The analogous 1,4-isomer having the structure ##STR13## exhibits a single absorption maximum at 343 nm in methylene chloride.
A mixture of 2,2'-[(1,2-ethanediyl)bis(oxy)]bis[benzaldehyde] (2.70 g, 0.01 mol), methylsulfonylacetonitrile (2.38 g, 0.02 mol), methanol (30 mL) and piperidine acetate (50 mg) is heated with stirring at reflux for 2 hours. The reaction mixture is then cooled and the product is collected by filtration, washed with methanol and air dried. A yield of 4.07 g (86.2% of theory) of 3,3'-[(1,2-ethanediyl)bis(oxy)2,1-(phenylene)]bis[2-(methylsulfonyl)-2-propenenitrile] melting at 235°-238° C. is obtained. This poly-methine compound exhibits absorption maxima at 296 nm (ε=23,935) and at 349 (ε=16,992) in methylene chloride.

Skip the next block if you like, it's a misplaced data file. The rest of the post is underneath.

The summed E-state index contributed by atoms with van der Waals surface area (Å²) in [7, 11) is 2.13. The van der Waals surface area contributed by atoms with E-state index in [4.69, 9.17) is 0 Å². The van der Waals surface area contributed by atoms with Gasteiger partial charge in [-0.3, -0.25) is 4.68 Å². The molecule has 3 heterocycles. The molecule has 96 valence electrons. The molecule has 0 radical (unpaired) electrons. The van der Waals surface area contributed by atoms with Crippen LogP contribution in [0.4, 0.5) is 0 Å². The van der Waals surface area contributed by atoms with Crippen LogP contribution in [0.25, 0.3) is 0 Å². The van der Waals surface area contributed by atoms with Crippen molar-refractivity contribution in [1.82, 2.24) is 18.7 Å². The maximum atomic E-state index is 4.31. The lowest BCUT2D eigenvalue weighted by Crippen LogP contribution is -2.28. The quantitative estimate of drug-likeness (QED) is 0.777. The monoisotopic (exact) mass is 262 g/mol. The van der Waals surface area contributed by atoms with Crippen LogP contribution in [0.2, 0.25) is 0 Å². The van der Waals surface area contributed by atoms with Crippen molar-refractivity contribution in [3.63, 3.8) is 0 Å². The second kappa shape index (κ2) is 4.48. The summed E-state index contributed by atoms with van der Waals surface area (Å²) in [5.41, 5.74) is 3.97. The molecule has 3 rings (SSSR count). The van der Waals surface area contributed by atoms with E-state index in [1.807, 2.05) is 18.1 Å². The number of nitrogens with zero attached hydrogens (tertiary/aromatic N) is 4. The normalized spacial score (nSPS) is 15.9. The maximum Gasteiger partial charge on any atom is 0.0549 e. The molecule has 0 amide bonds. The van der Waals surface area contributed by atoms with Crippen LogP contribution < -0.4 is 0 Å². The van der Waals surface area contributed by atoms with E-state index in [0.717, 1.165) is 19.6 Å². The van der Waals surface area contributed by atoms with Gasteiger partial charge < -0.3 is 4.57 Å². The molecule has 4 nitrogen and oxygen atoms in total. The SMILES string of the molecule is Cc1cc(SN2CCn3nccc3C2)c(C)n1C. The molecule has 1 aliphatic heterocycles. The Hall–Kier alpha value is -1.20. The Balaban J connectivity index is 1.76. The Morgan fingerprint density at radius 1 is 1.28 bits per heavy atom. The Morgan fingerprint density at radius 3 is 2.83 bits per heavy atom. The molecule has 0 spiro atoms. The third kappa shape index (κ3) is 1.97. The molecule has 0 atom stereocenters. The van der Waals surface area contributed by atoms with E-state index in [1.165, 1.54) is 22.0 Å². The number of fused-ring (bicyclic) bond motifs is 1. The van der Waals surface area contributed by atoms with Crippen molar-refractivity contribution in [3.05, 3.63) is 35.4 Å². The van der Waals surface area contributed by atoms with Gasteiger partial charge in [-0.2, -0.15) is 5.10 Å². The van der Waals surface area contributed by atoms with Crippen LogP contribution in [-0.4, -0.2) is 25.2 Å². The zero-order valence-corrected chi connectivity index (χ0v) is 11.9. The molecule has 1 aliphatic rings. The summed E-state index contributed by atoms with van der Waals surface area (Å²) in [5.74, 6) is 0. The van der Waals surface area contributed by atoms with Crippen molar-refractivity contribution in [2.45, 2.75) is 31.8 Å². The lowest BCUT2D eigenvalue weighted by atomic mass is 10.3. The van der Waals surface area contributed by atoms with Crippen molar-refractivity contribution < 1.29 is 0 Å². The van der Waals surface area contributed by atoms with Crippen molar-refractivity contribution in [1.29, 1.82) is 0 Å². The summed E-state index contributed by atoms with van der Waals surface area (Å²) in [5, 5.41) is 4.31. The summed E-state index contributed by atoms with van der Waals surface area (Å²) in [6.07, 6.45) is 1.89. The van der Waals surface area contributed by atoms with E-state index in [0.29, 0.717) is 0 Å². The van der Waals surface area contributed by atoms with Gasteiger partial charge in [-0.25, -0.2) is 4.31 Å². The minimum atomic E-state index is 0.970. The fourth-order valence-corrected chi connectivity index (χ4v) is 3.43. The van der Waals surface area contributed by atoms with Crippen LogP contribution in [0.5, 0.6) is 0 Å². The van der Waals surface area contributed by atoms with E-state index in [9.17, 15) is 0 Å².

The analogous 1,4-isomer having the structure ##STR14## exhibits a single absorption maximum at 340 nm in methylene chloride.
Additional examples of the poly-methine compounds provided by this invention are set forth in Tables I and II. The compounds may be prepared according to the procedures described above and conform to formulas given for each table.